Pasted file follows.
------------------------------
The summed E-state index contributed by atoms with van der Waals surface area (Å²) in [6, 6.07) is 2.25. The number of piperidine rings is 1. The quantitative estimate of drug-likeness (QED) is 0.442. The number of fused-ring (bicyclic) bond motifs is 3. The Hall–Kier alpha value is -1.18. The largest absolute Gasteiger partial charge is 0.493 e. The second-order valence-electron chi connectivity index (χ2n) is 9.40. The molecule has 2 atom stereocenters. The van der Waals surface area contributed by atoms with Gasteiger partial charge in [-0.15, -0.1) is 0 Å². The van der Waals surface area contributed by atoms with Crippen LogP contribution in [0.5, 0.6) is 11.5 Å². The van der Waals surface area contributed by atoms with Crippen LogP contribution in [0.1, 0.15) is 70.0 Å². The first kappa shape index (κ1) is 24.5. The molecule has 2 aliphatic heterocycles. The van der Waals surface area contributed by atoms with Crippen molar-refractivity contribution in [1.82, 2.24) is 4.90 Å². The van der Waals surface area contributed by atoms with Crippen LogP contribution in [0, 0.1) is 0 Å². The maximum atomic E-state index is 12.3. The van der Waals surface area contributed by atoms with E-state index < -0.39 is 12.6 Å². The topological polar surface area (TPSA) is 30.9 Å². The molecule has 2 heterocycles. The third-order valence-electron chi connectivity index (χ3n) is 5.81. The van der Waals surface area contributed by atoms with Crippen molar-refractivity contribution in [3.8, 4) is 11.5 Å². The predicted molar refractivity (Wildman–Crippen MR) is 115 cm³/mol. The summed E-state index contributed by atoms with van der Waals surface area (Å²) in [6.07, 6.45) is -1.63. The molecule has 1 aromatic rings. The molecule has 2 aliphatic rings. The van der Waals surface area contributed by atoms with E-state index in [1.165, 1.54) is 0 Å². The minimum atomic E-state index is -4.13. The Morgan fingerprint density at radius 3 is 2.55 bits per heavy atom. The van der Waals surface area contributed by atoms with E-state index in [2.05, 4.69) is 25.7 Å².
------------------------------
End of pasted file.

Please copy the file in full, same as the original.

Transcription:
The summed E-state index contributed by atoms with van der Waals surface area (Å²) in [6, 6.07) is 2.25. The number of piperidine rings is 1. The quantitative estimate of drug-likeness (QED) is 0.442. The number of fused-ring (bicyclic) bond motifs is 3. The Hall–Kier alpha value is -1.18. The largest absolute Gasteiger partial charge is 0.493 e. The second-order valence-electron chi connectivity index (χ2n) is 9.40. The molecule has 2 atom stereocenters. The van der Waals surface area contributed by atoms with Gasteiger partial charge in [-0.15, -0.1) is 0 Å². The van der Waals surface area contributed by atoms with Crippen LogP contribution in [0.5, 0.6) is 11.5 Å². The van der Waals surface area contributed by atoms with Crippen LogP contribution in [0.1, 0.15) is 70.0 Å². The first kappa shape index (κ1) is 24.5. The molecule has 2 aliphatic heterocycles. The van der Waals surface area contributed by atoms with Crippen molar-refractivity contribution in [1.82, 2.24) is 4.90 Å². The van der Waals surface area contributed by atoms with Crippen LogP contribution in [0, 0.1) is 0 Å². The maximum atomic E-state index is 12.3. The van der Waals surface area contributed by atoms with E-state index < -0.39 is 12.6 Å². The topological polar surface area (TPSA) is 30.9 Å². The molecule has 2 heterocycles. The third-order valence-electron chi connectivity index (χ3n) is 5.81. The van der Waals surface area contributed by atoms with Crippen molar-refractivity contribution in [3.8, 4) is 11.5 Å². The predicted molar refractivity (Wildman–Crippen MR) is 115 cm³/mol. The summed E-state index contributed by atoms with van der Waals surface area (Å²) in [6.07, 6.45) is -1.63. The molecule has 1 aromatic rings. The molecule has 2 aliphatic rings. The van der Waals surface area contributed by atoms with E-state index in [1.165, 1.54) is 0 Å². The minimum atomic E-state index is -4.13. The Morgan fingerprint density at radius 3 is 2.55 bits per heavy atom. The van der Waals surface area contributed by atoms with E-state index in [2.05, 4.69) is 25.7 Å².